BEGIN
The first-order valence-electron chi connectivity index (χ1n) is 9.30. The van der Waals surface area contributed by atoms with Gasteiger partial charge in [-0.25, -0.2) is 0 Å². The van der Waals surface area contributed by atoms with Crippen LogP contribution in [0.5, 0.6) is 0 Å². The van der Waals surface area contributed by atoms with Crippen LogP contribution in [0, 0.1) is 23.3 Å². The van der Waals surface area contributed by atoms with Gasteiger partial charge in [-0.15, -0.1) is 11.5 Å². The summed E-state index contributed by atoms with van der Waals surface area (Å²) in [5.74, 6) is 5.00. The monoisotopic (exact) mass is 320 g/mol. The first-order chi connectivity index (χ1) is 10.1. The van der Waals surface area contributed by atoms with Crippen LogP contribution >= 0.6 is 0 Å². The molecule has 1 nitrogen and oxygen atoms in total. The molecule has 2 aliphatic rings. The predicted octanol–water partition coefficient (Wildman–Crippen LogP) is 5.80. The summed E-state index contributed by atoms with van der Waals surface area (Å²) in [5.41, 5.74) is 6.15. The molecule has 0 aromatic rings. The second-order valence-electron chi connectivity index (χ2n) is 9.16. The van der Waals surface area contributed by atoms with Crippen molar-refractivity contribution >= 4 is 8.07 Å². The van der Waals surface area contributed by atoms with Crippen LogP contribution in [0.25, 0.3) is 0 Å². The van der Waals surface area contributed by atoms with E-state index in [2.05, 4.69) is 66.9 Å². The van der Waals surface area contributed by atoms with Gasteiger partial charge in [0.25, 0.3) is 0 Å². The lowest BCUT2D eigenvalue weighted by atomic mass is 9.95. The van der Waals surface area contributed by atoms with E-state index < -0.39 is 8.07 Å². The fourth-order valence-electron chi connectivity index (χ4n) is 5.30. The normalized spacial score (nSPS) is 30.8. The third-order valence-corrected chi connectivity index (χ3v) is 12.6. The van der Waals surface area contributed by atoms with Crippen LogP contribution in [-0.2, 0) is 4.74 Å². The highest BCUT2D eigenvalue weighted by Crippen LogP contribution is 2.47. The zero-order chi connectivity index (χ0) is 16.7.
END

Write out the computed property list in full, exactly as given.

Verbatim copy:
The first-order valence-electron chi connectivity index (χ1n) is 9.30. The van der Waals surface area contributed by atoms with Gasteiger partial charge in [-0.25, -0.2) is 0 Å². The van der Waals surface area contributed by atoms with Crippen LogP contribution in [0.5, 0.6) is 0 Å². The van der Waals surface area contributed by atoms with Crippen LogP contribution in [0, 0.1) is 23.3 Å². The van der Waals surface area contributed by atoms with Gasteiger partial charge in [-0.15, -0.1) is 11.5 Å². The summed E-state index contributed by atoms with van der Waals surface area (Å²) in [5.74, 6) is 5.00. The monoisotopic (exact) mass is 320 g/mol. The first-order chi connectivity index (χ1) is 10.1. The van der Waals surface area contributed by atoms with Crippen LogP contribution >= 0.6 is 0 Å². The molecule has 1 nitrogen and oxygen atoms in total. The molecule has 2 aliphatic rings. The predicted octanol–water partition coefficient (Wildman–Crippen LogP) is 5.80. The summed E-state index contributed by atoms with van der Waals surface area (Å²) in [5.41, 5.74) is 6.15. The molecule has 0 aromatic rings. The second-order valence-electron chi connectivity index (χ2n) is 9.16. The van der Waals surface area contributed by atoms with Crippen molar-refractivity contribution >= 4 is 8.07 Å². The van der Waals surface area contributed by atoms with Crippen LogP contribution in [0.25, 0.3) is 0 Å². The van der Waals surface area contributed by atoms with E-state index in [2.05, 4.69) is 66.9 Å². The van der Waals surface area contributed by atoms with Gasteiger partial charge in [0.25, 0.3) is 0 Å². The lowest BCUT2D eigenvalue weighted by atomic mass is 9.95. The van der Waals surface area contributed by atoms with E-state index < -0.39 is 8.07 Å². The fourth-order valence-electron chi connectivity index (χ4n) is 5.30. The normalized spacial score (nSPS) is 30.8. The third-order valence-corrected chi connectivity index (χ3v) is 12.6. The van der Waals surface area contributed by atoms with Crippen LogP contribution in [-0.2, 0) is 4.74 Å². The highest BCUT2D eigenvalue weighted by Crippen LogP contribution is 2.47. The zero-order chi connectivity index (χ0) is 16.7.